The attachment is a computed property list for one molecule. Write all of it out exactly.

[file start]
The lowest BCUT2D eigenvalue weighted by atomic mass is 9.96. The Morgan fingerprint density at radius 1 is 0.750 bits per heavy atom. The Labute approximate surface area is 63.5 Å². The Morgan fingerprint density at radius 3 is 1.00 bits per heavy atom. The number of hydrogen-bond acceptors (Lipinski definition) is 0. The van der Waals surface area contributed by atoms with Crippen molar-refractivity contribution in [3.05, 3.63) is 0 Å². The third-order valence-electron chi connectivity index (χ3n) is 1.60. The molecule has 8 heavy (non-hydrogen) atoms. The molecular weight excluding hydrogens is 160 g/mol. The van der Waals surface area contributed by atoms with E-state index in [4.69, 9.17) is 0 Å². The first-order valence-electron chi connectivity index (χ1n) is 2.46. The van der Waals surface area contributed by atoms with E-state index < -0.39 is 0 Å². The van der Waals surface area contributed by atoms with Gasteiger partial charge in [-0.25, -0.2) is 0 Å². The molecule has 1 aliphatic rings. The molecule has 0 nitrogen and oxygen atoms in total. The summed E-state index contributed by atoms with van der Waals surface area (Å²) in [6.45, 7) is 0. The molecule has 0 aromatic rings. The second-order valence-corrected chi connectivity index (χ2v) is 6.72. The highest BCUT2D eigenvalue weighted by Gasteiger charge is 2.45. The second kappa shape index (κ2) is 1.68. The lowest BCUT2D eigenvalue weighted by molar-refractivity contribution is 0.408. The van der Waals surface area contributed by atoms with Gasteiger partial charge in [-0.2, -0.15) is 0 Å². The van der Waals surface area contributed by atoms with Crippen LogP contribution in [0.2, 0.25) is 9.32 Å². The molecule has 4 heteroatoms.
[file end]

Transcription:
The lowest BCUT2D eigenvalue weighted by atomic mass is 9.96. The Morgan fingerprint density at radius 1 is 0.750 bits per heavy atom. The Labute approximate surface area is 63.5 Å². The Morgan fingerprint density at radius 3 is 1.00 bits per heavy atom. The number of hydrogen-bond acceptors (Lipinski definition) is 0. The van der Waals surface area contributed by atoms with Crippen molar-refractivity contribution in [3.05, 3.63) is 0 Å². The third-order valence-electron chi connectivity index (χ3n) is 1.60. The molecule has 8 heavy (non-hydrogen) atoms. The molecular weight excluding hydrogens is 160 g/mol. The van der Waals surface area contributed by atoms with E-state index in [4.69, 9.17) is 0 Å². The first-order valence-electron chi connectivity index (χ1n) is 2.46. The van der Waals surface area contributed by atoms with E-state index < -0.39 is 0 Å². The van der Waals surface area contributed by atoms with Gasteiger partial charge in [-0.25, -0.2) is 0 Å². The molecule has 1 aliphatic rings. The molecule has 0 nitrogen and oxygen atoms in total. The summed E-state index contributed by atoms with van der Waals surface area (Å²) in [6.45, 7) is 0. The molecule has 0 aromatic rings. The second-order valence-corrected chi connectivity index (χ2v) is 6.72. The highest BCUT2D eigenvalue weighted by Gasteiger charge is 2.45. The second kappa shape index (κ2) is 1.68. The lowest BCUT2D eigenvalue weighted by molar-refractivity contribution is 0.408. The van der Waals surface area contributed by atoms with Gasteiger partial charge in [-0.2, -0.15) is 0 Å². The van der Waals surface area contributed by atoms with Crippen LogP contribution in [0.2, 0.25) is 9.32 Å². The molecule has 4 heteroatoms.